Let them eat cake
May 2, 2011 § 4 Comments
Some of my fondest childhood memories are of the birthday cakes my mother baked for me. A few that stand out are the “doll” cake (if you’re unfamiliar, the cake is mounded and has a hole in the center where the doll goes — it comes about up to the doll’s waist — and the cake and the doll’s upper half are frosted to look like a ballgown), the bunny cake (shaped pan, and a bajillion little frosting dots to decorate it), and when I was a little older, a delicious poppy-seed cake. Whatever I asked for, Mom made, and I always loved it. I’ve continued this tradition with my kids, especially Becky (mostly because Zack hasn’t had a party yet that wasn’t just family).
First there was the Darth Vader cake, which was also my first experience with fondant (I cheated and used the DV cake pan to mold the fondant. I also bought enough to make two cakes so I could practice, which turned out to be a Very Smart Idea.). To be fair, that was really the cake Mommy wanted to make — Becky only cared that the cake was blue, which — thanks to the miracle of food coloring — it was.
Last year, though, she requested a Millennium Falcon cake. This was considerably more challenging as I had to actually sculpt the cake. I got it done, though, and am still pretty proud of the job I did on that one.
This year, she wanted an Ariel cake. In case you don’t have a small girl-child, Ariel is the name Disney execs gave to the Little Mermaid when they bastardized the classic Hans Christian Andersen tale (the irony of my daughter loving the movie that completely ruined my favorite childhood fairytale is not lost on me). I am always up for a challenge, but I also know my limitations, and “cake shaped like a mermaid” is definitely outside my artistic range. So I suggested that perhaps we do something similar to last year’s Millennium Falcon cake and instead of Ariel herself, the cake could be a castle and then we’d just have the action figures, which would later be hers to play with. She readily agreed (Mommy is no dummy — I knew I’d get her with the toys), but asked that the cake be pink. Not a problem.
See, I knew that Williams-Sonoma had a cake pan that’s actually shaped like a castle, and I figured I’d just pull the same trick I did with the Darth Vader cake pan. This was going to be easy. Except it never is. First, it turned out that the castle cake pan is smallish. This one was easily solved…I’d just make a 13×9 sheet cake base. Not a problem. I decided to frost the sheet cake to look like the ocean and then decorate with aquarium plants to really give it that “under the sea” vibe. Once Becky found out there would be two cakes, she requested that the base be strawberry and the castle be vanilla. Also not a problem. I baked both cakes (from a mix — I’m still working on perfecting my cake baking skills) Thursday night so they’d be nice and cool for me to decorate Friday night and ready to go Saturday (her party was at one, but I wanted plenty of cushion built into the schedule).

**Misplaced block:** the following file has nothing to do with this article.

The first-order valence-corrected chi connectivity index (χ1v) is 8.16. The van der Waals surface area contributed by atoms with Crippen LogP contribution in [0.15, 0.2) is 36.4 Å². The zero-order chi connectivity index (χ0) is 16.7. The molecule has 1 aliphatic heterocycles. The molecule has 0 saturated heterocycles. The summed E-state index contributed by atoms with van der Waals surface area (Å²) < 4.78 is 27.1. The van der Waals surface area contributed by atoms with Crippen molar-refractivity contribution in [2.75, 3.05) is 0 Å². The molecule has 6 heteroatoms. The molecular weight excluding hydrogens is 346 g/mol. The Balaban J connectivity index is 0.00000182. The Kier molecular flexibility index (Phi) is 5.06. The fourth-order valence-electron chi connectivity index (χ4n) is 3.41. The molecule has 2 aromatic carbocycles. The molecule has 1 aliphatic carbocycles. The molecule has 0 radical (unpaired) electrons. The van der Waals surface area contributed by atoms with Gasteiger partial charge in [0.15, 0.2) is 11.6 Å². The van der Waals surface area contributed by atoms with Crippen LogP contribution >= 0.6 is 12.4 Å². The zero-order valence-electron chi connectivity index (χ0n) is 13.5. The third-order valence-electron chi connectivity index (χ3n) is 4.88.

Friday night rolled around and I got the frosting made (cream cheese, because the birthday girl digs it) and the base cake frosted (after repairing the giant hole in the middle where it stuck to the pan). The rest of the evening went a bit like this: Roll out the hot pink fondant and try to put it into cake pan. No good — couldn’t get it down into the pan without tearing it. Reroll and drape over cake, then put pan over cake. Still no good — the details on the cake pan were just too fine and delicate to show without there being plenty of pressure to make an impression. Press cake down into pan in attempt to get impressions. Cake and fondant both ruined. Curse loudly and colorfully and send Daddy to the store for more cake mix and cream cheese (because clearly fondant ain’t going to cut it, and now aren’t I glad that I bought that cake decorator gun on clearance last month?). Mix new cake, pour into pan and put into oven, sit down on couch to relax. Realize ten minutes in that I forgot to grease and flour the “nonstick” pan and cross fingers that it really is “nonstick” but it’s already almost midnight so I won’t find out until morning.
Morning comes and I attempt to remove the cake from the pan. I’m not really sure what they mean by “non-stick” but it’s definitely not related to whether the contents of the pan will stick to the pan, because they will, quite tenaciously. More cursing, and also being glad that Daddy got two cake mixes when he went to the store the previous evening. Third cake mixed, pan prepped (I can be taught), into the oven. From the oven immediately into the fridge, where it has plenty of time to cool while I whip up another batch of frosting. Most of the frosting gets tinted pink, with a little set aside for brown (the door), light blue (windows), and lavender (trim). Cake is cooled, pops right out of pan and I plunk it down on the frosted base.
Now is the moment of truth. See, I really don’t have
a lot of any experience frosting things in a decorative manner, but I really, really want to preserve as much of the stone detailing as possible on the castle — that’s what makes it so neat. So I try a few shots on a plate for practice and it looks pretty good. Time for the real thing…and it worked! It came out really great. I will say that cream cheese frosting is not the best choice for elaborate frosting stuff like this — it’s a little too soft, which is why the castle looks a little melty. But really, I love how it came out. It got lots of oohs and aahs, and two of the moms at the party asked where I bought it!!! Most importantly, Becky absolutely loved it.
Zack has already requested a train for his birthday in November. Should be fun!